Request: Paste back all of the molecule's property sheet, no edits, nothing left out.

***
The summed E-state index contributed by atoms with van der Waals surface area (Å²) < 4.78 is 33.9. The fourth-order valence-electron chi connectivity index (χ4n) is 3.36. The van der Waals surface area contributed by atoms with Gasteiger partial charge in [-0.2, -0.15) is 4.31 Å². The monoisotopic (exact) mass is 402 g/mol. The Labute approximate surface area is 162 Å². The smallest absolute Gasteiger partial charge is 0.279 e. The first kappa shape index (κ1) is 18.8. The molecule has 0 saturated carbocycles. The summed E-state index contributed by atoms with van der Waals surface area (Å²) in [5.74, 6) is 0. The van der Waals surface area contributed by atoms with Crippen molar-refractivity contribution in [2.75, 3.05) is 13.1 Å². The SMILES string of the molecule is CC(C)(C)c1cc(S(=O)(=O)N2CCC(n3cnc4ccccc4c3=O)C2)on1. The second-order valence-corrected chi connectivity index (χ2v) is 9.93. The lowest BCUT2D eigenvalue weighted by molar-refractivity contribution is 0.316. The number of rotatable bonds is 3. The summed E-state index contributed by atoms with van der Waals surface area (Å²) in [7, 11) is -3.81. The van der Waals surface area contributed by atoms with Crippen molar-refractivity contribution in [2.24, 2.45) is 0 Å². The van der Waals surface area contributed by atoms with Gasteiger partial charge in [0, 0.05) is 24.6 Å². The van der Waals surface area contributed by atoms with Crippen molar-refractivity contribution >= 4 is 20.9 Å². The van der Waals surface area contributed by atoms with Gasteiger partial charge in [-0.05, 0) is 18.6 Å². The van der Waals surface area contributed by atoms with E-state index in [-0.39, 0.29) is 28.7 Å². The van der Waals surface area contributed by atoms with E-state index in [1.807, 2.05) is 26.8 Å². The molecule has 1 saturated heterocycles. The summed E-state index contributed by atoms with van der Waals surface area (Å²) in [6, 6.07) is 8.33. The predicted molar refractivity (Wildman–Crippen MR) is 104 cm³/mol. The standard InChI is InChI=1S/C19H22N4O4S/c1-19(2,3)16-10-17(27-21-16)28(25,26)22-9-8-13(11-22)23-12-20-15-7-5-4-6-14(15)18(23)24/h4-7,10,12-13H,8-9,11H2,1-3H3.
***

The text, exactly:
The summed E-state index contributed by atoms with van der Waals surface area (Å²) < 4.78 is 33.9. The fourth-order valence-electron chi connectivity index (χ4n) is 3.36. The van der Waals surface area contributed by atoms with Gasteiger partial charge in [-0.2, -0.15) is 4.31 Å². The monoisotopic (exact) mass is 402 g/mol. The Labute approximate surface area is 162 Å². The smallest absolute Gasteiger partial charge is 0.279 e. The first kappa shape index (κ1) is 18.8. The molecule has 0 saturated carbocycles. The summed E-state index contributed by atoms with van der Waals surface area (Å²) in [5.74, 6) is 0. The van der Waals surface area contributed by atoms with Crippen molar-refractivity contribution in [2.75, 3.05) is 13.1 Å². The SMILES string of the molecule is CC(C)(C)c1cc(S(=O)(=O)N2CCC(n3cnc4ccccc4c3=O)C2)on1. The second-order valence-corrected chi connectivity index (χ2v) is 9.93. The lowest BCUT2D eigenvalue weighted by molar-refractivity contribution is 0.316. The number of rotatable bonds is 3. The summed E-state index contributed by atoms with van der Waals surface area (Å²) in [7, 11) is -3.81. The van der Waals surface area contributed by atoms with Crippen molar-refractivity contribution in [2.24, 2.45) is 0 Å². The van der Waals surface area contributed by atoms with Gasteiger partial charge in [0, 0.05) is 24.6 Å². The van der Waals surface area contributed by atoms with Crippen molar-refractivity contribution >= 4 is 20.9 Å². The van der Waals surface area contributed by atoms with Gasteiger partial charge in [-0.05, 0) is 18.6 Å². The van der Waals surface area contributed by atoms with E-state index in [-0.39, 0.29) is 28.7 Å². The van der Waals surface area contributed by atoms with E-state index in [1.807, 2.05) is 26.8 Å². The molecule has 1 saturated heterocycles. The summed E-state index contributed by atoms with van der Waals surface area (Å²) in [6, 6.07) is 8.33. The predicted molar refractivity (Wildman–Crippen MR) is 104 cm³/mol. The standard InChI is InChI=1S/C19H22N4O4S/c1-19(2,3)16-10-17(27-21-16)28(25,26)22-9-8-13(11-22)23-12-20-15-7-5-4-6-14(15)18(23)24/h4-7,10,12-13H,8-9,11H2,1-3H3.